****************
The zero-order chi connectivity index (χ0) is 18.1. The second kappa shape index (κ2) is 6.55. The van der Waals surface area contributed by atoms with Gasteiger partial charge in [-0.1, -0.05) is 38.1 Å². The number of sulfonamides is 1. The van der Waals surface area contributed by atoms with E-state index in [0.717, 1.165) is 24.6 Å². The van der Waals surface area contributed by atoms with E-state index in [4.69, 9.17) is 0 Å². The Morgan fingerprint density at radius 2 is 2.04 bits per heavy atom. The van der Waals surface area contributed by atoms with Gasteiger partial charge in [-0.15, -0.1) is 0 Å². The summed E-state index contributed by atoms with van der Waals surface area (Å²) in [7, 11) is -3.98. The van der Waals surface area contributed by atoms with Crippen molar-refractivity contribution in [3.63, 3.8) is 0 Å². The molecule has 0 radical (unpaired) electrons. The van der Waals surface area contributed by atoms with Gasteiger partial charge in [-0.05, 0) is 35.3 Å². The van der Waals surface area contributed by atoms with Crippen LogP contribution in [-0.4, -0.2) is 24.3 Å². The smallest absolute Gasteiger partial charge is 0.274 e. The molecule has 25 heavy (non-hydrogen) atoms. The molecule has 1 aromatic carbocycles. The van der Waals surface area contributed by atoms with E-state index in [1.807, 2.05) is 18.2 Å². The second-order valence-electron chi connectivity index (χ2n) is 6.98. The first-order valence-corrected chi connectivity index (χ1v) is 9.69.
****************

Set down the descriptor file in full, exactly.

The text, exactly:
The zero-order chi connectivity index (χ0) is 18.1. The second kappa shape index (κ2) is 6.55. The van der Waals surface area contributed by atoms with Gasteiger partial charge in [-0.1, -0.05) is 38.1 Å². The number of sulfonamides is 1. The van der Waals surface area contributed by atoms with E-state index in [0.717, 1.165) is 24.6 Å². The van der Waals surface area contributed by atoms with E-state index in [4.69, 9.17) is 0 Å². The Morgan fingerprint density at radius 2 is 2.04 bits per heavy atom. The van der Waals surface area contributed by atoms with Gasteiger partial charge in [-0.15, -0.1) is 0 Å². The summed E-state index contributed by atoms with van der Waals surface area (Å²) in [7, 11) is -3.98. The van der Waals surface area contributed by atoms with Crippen molar-refractivity contribution in [3.63, 3.8) is 0 Å². The molecule has 0 radical (unpaired) electrons. The van der Waals surface area contributed by atoms with Gasteiger partial charge in [-0.05, 0) is 35.3 Å². The van der Waals surface area contributed by atoms with Crippen LogP contribution in [-0.4, -0.2) is 24.3 Å². The smallest absolute Gasteiger partial charge is 0.274 e. The molecule has 25 heavy (non-hydrogen) atoms. The molecule has 1 aromatic carbocycles. The van der Waals surface area contributed by atoms with E-state index in [1.807, 2.05) is 18.2 Å². The second-order valence-electron chi connectivity index (χ2n) is 6.98. The first-order valence-corrected chi connectivity index (χ1v) is 9.69.